Public acceptability of data sharing for research: Trust, security and public interest

Categories: Blogs, Public engagement, Reports

Written by Elizabeth Waind 6 May 2020

The last decade has seen a large amount of literature investigating public attitudes to data sharing, mostly from the perspective of data sharing initiatives with a similar goal to ADR UK. Looking at the findings together and exploring them in a little depth, they all largely reveal the same trends.

Broadly, the public is supportive of administrative data research so long as a few essential conditions are met. First, the research must be in the public interest, with real potential for public good. Second, there must be sufficient safeguards in place to protect the privacy of data subjects and prevent the misuse of data. And finally, there must be trust in the organisations holding and using data, and transparency around what it is being used for.

None of these conditions on its own is enough. They are rather like the building blocks of a sophisticated yet fragile tower: if one block isn’t strong enough to hold the others up, is placed incorrectly or removed entirely, the tower falls. Failure to meet a minimum standard of any of these three conditions could therefore see the demise of public support, not only for the data sharing initiative in question, but potentially for administrative data research more widely.

But public support is not straightforward. No project using administrative data is the same, and the literature shows that the specifics of any given project have an impact on public expectations of the measures needed to protect data. Ultimately, the potential benefits of using data must outweigh the risks to privacy and the possibility of misuse, and both a minimum standard and appropriate balance of the three core conditions of public support must be struck to achieve this.

The complexity of trust

The literature shows that trust is especially complex and heavily reliant on each of the other core conditions outlined. Tangible public interest suggests the organisation or individual accessing data has a worthy motive; and a good level of privacy and security provides confidence that the data handler has both the means and the will to prevent data from being breached or misused. Both conditions are therefore important elements of building and maintaining trust.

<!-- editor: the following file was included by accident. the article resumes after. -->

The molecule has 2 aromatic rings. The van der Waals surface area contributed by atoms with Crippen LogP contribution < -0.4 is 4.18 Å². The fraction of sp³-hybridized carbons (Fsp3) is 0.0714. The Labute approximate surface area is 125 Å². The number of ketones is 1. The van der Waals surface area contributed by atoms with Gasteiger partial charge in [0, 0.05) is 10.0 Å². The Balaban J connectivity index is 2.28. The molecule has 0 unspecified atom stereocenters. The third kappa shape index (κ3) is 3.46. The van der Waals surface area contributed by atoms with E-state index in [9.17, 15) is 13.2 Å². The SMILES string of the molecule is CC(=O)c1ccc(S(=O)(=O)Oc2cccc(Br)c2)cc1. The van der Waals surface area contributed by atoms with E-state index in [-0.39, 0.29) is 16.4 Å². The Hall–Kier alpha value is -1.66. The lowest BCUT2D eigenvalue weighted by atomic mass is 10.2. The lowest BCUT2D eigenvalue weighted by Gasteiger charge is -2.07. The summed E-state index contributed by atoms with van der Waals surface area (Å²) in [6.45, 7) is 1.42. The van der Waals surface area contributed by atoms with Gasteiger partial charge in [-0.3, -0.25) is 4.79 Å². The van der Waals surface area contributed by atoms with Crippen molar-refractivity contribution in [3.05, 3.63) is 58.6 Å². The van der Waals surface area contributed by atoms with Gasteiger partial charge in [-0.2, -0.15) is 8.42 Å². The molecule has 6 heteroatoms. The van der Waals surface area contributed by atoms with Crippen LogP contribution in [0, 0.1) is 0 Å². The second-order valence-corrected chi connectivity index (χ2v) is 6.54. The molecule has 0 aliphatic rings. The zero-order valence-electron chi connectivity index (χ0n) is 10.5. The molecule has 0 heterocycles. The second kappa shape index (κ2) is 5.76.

Trust is particularly reliant on transparency. Openness about how and why data is being used is itself an exercise which directly builds trust. And if effective communications show that good standards of public interest and data security are in place, the public can trust that the proposed benefits of data use sufficiently outweigh the potential risks. Without transparency, the public is left in the dark about how their data is handled and used, and trust can only suffer.

Previous research also shows that lower trust does not inevitably mean access to data is unacceptable – in some cases, lower trust may simply mean a need for greater data protections and assurances of public interest. Similarly, higher trust does not inevitably mean that access to data is unchallenged, and that the need for public interest and privacy and security is negated. Finding the appropriate balance to demonstrate that the proposed benefits of any given project ultimately outweigh the potential risks is therefore paramount.

What next? A plan for public engagement

The substantial body of recent literature on general public attitudes to data sharing, with their findings consistent over time from the mid-2000s to the end of the 2010s, suggests there is, at this time, no need to repeat work that has already been done. ADR UK strives to ensure that each of the three conditions underpinning public support for research using administrative data as identified in the review are at the core of everything we do.

ADR UK will therefore move beyond widescale, general consultation on the use of administrative data for research and instead build upon existing knowledge about public attitudes by delving into specific areas of research. This will involve seeking engagement with sub-sectors of society relevant to specific projects, or with a cross-section of society on a particular aspect of the use of administrative data. This enables a greater focus on the issues important to the people whose lives may be directly affected by research conducted using their data.

The purpose of such an approach will not be to consult on whether research using administrative data should be done – as has been the focus of previous literature – but rather to guide how, why and when it is done.

We have updated the Working with the Public section of our website to reflect this approach – please visit the page to find out more about how we intend to engage with the specific communities and demographics affected by areas of our work. We will continue to monitor and respond to any changes to public attitudes going forwards and adapt approaches if necessary.

You can read the executive summary and full literature review in Publications & Reports. If you’re a third sector organisation interested in working with ADR UK to increase a community’s representation in our work, please get in touch.

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